The present invention further includes patterning electronic structures comprising multilayer circuitry using the above method. A commercially available excimer laser is used to form vias or through holes in the electronic structure while simultaneously patterning the polymer coating. This results in perfect alignment between the pattern formed in the polymer coating and the vias or through holes. High resolution circuitry is thus attainable when the electronic structure is subsequently metallized with a conductive metal paste.
The process of the present invention will be described by reference to FIGS. 1A to 1E. Electronic structure 10 comprises dielectric layer 11, first conductive layer 12 on top of layer 11, and second dielectric layer 13 on top of conductive layer 12. Dielectric layers 11 and 13 preferably comprise an organic polymer, such as polytetrafluoroethylene typically filled with an inorganic material such as SiO2. Conductive layer 12 typically comprises metals such as copper, gold, aluminum, silver, molybdenum or a mixture of metals. An ablatively removable polymeric composition is blanket coated, such as by roll coating, on top of dielectric layer 13, to provide polymeric coating 14. Preferably the polymeric coating 14 is a thickness of about 0.3 to 1.0 mils, more preferably about 0.8 mils.
Preferably, then the electronic structure 10 is heated to typically between about 70° C. and 150° C. for about 15 to about 30 minutes, to remove the bulk of solvent from the polymer coating 14. Then the electronic structure 10 is baked at a final temperature of about 200° C. to about 250° C. preferably about 230° C. for at least about 90 minutes preferably 150 minutes to cure coating 14. The result is a smooth, hard and uniform polymer coating 14 on dielectric layer 13. The polymeric composition may also be coated on dielectric layer 11 to form patterns on the outside surface of dielectric layer 11. The laser is aligned to the electronic structure by an x-y table. Alternatively the laser may be aligned through a mask.
Polymer coating 14 is then excimer laser ablated into the desired electrical pattern, utilizing a fluence of 1-20 J/cm2, preferably less than 12 J/cm2. Preferably the excimer laser emits a wavelength of about 308 nm; such excimer lasers have the advantage of utilizing xenon and chlorine containing gas as opposed to excimer lasers which emit at 193 and 248 nm and which require fluorine gas. The excimer laser is also used to ablate underlying dielectric layer 13 and expose conductive layer 12 at the same time polymer coating 14 is ablated, resulting in via 20 shown in FIG. 1. Through holes in electronic structure 10 can also be formed at the same time polymer coating 14 is ablated. The simultaneous ablation of polymer coating 14 and dielectric layer 13 results in perfect alignment between via 20 and the pattern formed in polymer coating 14.
After the pattern, or mask is formed in polymer coating 14, conductive metal paste 21 is then applied, for example, by screening using draw down techniques, into the defined regions including the vias and through holes. The conductive metal paste has bulk resistivity of about 50 to about 100 micro-ohms-cm, preferably about 65 micro-ohms-cm, a contact resistance of about 0.1 to about 50 micro-ohm-cm2, preferably about 0.26 micro-ohm-cm2, and is able to withstand temperatures of at least 350° C., preferably 380° C. Preferably the conductive metal paste 21 has the following properties: it is suitable to be applied by screening; it is easily removed from the surface of the polymer coating; it has metal particle size less than about 5 microns; and it has paste viscosity of about 20,000 to about 40,000, preferably about 30,000 cps. Suitable conductive metal pastes comprise metal powder, such as gold, silver and copper and a polymeric vehicle comprising a polymer and solvent. Conductive metal paste 21 is commercially available such as Staystik 301 from Staystik Inc., or Ablestik from Staystik Inc.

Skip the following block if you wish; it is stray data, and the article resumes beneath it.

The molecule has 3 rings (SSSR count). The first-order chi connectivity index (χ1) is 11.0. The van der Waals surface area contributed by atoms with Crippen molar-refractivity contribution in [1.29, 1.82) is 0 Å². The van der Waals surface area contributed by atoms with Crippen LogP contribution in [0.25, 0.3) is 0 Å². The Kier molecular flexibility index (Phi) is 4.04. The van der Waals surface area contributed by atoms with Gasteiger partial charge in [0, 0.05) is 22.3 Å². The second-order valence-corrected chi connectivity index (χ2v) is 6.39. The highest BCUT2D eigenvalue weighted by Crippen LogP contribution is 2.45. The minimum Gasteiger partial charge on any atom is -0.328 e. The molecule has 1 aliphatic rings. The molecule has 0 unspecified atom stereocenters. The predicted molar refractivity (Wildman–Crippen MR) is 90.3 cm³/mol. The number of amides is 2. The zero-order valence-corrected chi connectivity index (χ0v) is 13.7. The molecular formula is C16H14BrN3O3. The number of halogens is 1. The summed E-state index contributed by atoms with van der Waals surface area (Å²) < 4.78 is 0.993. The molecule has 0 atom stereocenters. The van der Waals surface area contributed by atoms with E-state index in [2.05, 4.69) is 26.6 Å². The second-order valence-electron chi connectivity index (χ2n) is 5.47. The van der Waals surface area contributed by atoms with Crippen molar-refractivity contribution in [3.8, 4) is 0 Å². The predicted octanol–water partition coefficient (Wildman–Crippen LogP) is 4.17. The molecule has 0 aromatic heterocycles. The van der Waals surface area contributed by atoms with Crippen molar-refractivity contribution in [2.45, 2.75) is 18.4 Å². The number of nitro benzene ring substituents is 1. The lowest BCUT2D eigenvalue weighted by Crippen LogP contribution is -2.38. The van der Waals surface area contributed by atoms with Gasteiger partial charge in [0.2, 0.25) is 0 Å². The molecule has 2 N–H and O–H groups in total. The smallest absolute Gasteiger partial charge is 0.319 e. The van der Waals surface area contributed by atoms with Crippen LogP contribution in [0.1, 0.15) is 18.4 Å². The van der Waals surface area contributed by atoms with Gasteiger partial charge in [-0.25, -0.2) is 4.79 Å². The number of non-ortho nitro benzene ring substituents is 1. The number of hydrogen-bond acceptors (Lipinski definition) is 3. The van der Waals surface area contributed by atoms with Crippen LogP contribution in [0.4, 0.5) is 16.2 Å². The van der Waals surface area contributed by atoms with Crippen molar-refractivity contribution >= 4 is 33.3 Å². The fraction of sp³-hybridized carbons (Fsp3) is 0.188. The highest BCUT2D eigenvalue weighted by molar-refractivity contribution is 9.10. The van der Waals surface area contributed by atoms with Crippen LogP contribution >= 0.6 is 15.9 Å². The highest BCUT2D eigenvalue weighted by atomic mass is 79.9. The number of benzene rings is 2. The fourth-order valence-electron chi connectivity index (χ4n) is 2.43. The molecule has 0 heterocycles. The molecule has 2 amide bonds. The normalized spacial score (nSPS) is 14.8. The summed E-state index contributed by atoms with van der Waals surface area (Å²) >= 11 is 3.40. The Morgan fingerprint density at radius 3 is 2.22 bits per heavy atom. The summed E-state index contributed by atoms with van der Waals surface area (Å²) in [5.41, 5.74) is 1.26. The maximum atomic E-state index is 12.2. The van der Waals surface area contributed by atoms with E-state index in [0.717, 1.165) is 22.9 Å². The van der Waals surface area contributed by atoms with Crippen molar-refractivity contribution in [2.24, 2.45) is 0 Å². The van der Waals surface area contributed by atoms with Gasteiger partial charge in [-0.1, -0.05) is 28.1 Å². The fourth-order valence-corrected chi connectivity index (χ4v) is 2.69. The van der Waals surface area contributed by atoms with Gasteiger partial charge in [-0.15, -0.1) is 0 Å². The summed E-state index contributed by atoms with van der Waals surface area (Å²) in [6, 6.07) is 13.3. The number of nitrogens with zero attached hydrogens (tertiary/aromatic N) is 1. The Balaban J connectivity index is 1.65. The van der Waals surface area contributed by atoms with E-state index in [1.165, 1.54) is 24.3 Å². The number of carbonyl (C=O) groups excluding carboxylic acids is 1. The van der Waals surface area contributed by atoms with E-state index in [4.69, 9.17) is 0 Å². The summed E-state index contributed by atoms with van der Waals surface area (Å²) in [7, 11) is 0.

The substrate in which the conductive metal paste 21 is to be applied is preferably placed on a flat vacuum screening plate. The conductive metal paste 21 is selectively applied to the substrate, as identified by the ablated polymer composition template, by conventional techniques such as utilizing a rubber squeegee that applies a force of about 20-30 psi at a rate of about 0.5"/second. The electronic structure is then baked at from about 125° to 220° C., preferably 125° C. from 60 to about 120 minutes, preferably about 90 minutes. The bake is in a conventional oven such as in a convection oven to permit the metal paste to adhere sufficiently to the substrate and to remove the solvent vehicle from the metal paste, leaving primarily conductive metal 22 in the voids of polymer coating 14 and via 20.
Polymer coating 14 is then removed from the electronic structure with a suitable stripping solvent. Suitable stripping solvents have a high boiling point, that is greater than about 110° C., preferably greater than about 130° C. and are chosen so that they will selectively remove the polymer coating 14 without swelling any surrounding organic dielectric materials. The preferred stripping solvent is propylene carbonate. Preferably the stripping solvent is heated, preferably at about 150° C. Other suitable stripping solvents include, for example, g-butyrolactone, N-methyl pyrrolidone, ethyl lactate, propylene glycol methyl ether acetate, dimethyl formamide, diethylene glycol dimethyl ether. Preferably, the stripping solvent is non-halogenated. Although halogenated solvents such as chloroform and methylene chloride will strip the polymer composition, they are less preferred. Following the removal of polymer coating 14, the electronic structure is rinsed with water.